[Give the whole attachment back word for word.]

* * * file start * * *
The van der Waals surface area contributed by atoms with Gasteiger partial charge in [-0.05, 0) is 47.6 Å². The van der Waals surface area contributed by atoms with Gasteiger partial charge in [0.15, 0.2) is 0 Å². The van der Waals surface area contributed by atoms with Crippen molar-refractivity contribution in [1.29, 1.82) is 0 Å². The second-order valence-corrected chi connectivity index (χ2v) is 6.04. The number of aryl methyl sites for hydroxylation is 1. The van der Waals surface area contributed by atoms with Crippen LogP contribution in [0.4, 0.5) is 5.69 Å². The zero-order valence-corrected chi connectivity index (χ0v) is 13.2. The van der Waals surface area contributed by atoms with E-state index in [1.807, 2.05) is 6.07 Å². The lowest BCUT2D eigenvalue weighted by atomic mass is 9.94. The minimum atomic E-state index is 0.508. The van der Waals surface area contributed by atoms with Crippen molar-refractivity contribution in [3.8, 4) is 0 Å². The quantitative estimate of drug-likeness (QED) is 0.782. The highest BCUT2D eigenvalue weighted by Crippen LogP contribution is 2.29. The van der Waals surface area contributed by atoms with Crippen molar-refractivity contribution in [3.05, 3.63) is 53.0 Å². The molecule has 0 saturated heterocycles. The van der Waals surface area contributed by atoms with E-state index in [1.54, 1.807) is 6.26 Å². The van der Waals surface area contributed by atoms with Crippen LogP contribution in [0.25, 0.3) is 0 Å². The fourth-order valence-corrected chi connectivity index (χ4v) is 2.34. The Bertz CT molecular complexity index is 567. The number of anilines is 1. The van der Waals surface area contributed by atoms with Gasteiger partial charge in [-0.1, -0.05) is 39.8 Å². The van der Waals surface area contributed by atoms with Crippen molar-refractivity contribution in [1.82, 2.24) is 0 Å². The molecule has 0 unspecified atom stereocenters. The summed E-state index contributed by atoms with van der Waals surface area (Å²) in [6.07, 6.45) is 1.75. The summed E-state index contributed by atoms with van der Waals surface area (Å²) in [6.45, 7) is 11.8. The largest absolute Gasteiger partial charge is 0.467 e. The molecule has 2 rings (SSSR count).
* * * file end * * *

The van der Waals surface area contributed by atoms with Gasteiger partial charge in [-0.05, 0) is 47.6 Å². The van der Waals surface area contributed by atoms with Gasteiger partial charge in [0.15, 0.2) is 0 Å². The van der Waals surface area contributed by atoms with Crippen molar-refractivity contribution in [1.29, 1.82) is 0 Å². The second-order valence-corrected chi connectivity index (χ2v) is 6.04. The number of aryl methyl sites for hydroxylation is 1. The van der Waals surface area contributed by atoms with Crippen LogP contribution in [0.4, 0.5) is 5.69 Å². The zero-order valence-corrected chi connectivity index (χ0v) is 13.2. The van der Waals surface area contributed by atoms with E-state index in [1.807, 2.05) is 6.07 Å². The lowest BCUT2D eigenvalue weighted by atomic mass is 9.94. The minimum atomic E-state index is 0.508. The van der Waals surface area contributed by atoms with Crippen molar-refractivity contribution in [3.8, 4) is 0 Å². The quantitative estimate of drug-likeness (QED) is 0.782. The highest BCUT2D eigenvalue weighted by Crippen LogP contribution is 2.29. The van der Waals surface area contributed by atoms with Crippen molar-refractivity contribution in [3.05, 3.63) is 53.0 Å². The molecule has 0 saturated heterocycles. The van der Waals surface area contributed by atoms with E-state index in [1.54, 1.807) is 6.26 Å². The van der Waals surface area contributed by atoms with Crippen LogP contribution in [0.25, 0.3) is 0 Å². The fourth-order valence-corrected chi connectivity index (χ4v) is 2.34. The Bertz CT molecular complexity index is 567. The number of anilines is 1. The van der Waals surface area contributed by atoms with Gasteiger partial charge in [-0.1, -0.05) is 39.8 Å². The van der Waals surface area contributed by atoms with Crippen molar-refractivity contribution in [1.82, 2.24) is 0 Å². The molecule has 0 unspecified atom stereocenters. The summed E-state index contributed by atoms with van der Waals surface area (Å²) in [6.07, 6.45) is 1.75. The summed E-state index contributed by atoms with van der Waals surface area (Å²) in [6.45, 7) is 11.8. The largest absolute Gasteiger partial charge is 0.467 e. The molecule has 2 rings (SSSR count).